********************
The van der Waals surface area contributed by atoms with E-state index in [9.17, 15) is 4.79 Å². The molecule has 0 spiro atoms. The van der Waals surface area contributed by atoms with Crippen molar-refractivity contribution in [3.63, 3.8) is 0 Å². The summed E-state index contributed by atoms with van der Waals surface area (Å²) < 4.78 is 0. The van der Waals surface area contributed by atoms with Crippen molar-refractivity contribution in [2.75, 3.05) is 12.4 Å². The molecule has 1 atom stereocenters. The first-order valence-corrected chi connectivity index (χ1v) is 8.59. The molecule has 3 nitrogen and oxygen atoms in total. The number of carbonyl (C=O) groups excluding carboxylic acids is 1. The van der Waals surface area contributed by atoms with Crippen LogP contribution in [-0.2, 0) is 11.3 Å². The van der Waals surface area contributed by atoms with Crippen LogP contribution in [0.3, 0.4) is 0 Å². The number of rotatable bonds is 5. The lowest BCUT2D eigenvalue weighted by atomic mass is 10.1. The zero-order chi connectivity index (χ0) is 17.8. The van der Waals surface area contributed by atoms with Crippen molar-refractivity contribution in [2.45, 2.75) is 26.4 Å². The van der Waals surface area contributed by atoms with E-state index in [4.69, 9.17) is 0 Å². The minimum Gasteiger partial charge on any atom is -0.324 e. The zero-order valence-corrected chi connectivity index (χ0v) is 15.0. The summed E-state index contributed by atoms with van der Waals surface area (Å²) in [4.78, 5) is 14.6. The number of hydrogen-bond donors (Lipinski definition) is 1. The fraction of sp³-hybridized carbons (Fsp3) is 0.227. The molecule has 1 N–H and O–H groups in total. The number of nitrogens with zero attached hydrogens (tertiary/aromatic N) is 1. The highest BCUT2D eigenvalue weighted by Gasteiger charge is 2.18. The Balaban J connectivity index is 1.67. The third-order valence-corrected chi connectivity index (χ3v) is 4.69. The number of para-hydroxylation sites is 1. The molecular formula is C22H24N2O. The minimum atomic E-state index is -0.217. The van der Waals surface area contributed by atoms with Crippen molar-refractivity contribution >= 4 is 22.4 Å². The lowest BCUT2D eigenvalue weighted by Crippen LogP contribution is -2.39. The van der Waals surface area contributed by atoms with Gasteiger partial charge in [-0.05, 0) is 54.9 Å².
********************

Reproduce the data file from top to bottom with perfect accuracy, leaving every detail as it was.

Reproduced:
The van der Waals surface area contributed by atoms with E-state index in [9.17, 15) is 4.79 Å². The molecule has 0 spiro atoms. The van der Waals surface area contributed by atoms with Crippen molar-refractivity contribution in [3.63, 3.8) is 0 Å². The summed E-state index contributed by atoms with van der Waals surface area (Å²) < 4.78 is 0. The van der Waals surface area contributed by atoms with Crippen molar-refractivity contribution in [2.75, 3.05) is 12.4 Å². The molecule has 1 atom stereocenters. The first-order valence-corrected chi connectivity index (χ1v) is 8.59. The molecule has 3 nitrogen and oxygen atoms in total. The number of carbonyl (C=O) groups excluding carboxylic acids is 1. The van der Waals surface area contributed by atoms with Crippen LogP contribution in [-0.2, 0) is 11.3 Å². The van der Waals surface area contributed by atoms with Crippen LogP contribution in [0.3, 0.4) is 0 Å². The number of rotatable bonds is 5. The lowest BCUT2D eigenvalue weighted by atomic mass is 10.1. The zero-order chi connectivity index (χ0) is 17.8. The van der Waals surface area contributed by atoms with Crippen molar-refractivity contribution in [2.45, 2.75) is 26.4 Å². The van der Waals surface area contributed by atoms with E-state index in [4.69, 9.17) is 0 Å². The minimum Gasteiger partial charge on any atom is -0.324 e. The zero-order valence-corrected chi connectivity index (χ0v) is 15.0. The summed E-state index contributed by atoms with van der Waals surface area (Å²) in [4.78, 5) is 14.6. The number of hydrogen-bond donors (Lipinski definition) is 1. The fraction of sp³-hybridized carbons (Fsp3) is 0.227. The molecule has 1 N–H and O–H groups in total. The number of nitrogens with zero attached hydrogens (tertiary/aromatic N) is 1. The highest BCUT2D eigenvalue weighted by Gasteiger charge is 2.18. The Balaban J connectivity index is 1.67. The third-order valence-corrected chi connectivity index (χ3v) is 4.69. The number of para-hydroxylation sites is 1. The molecular formula is C22H24N2O. The minimum atomic E-state index is -0.217. The van der Waals surface area contributed by atoms with Crippen molar-refractivity contribution >= 4 is 22.4 Å². The lowest BCUT2D eigenvalue weighted by Crippen LogP contribution is -2.39. The van der Waals surface area contributed by atoms with Gasteiger partial charge in [-0.05, 0) is 54.9 Å².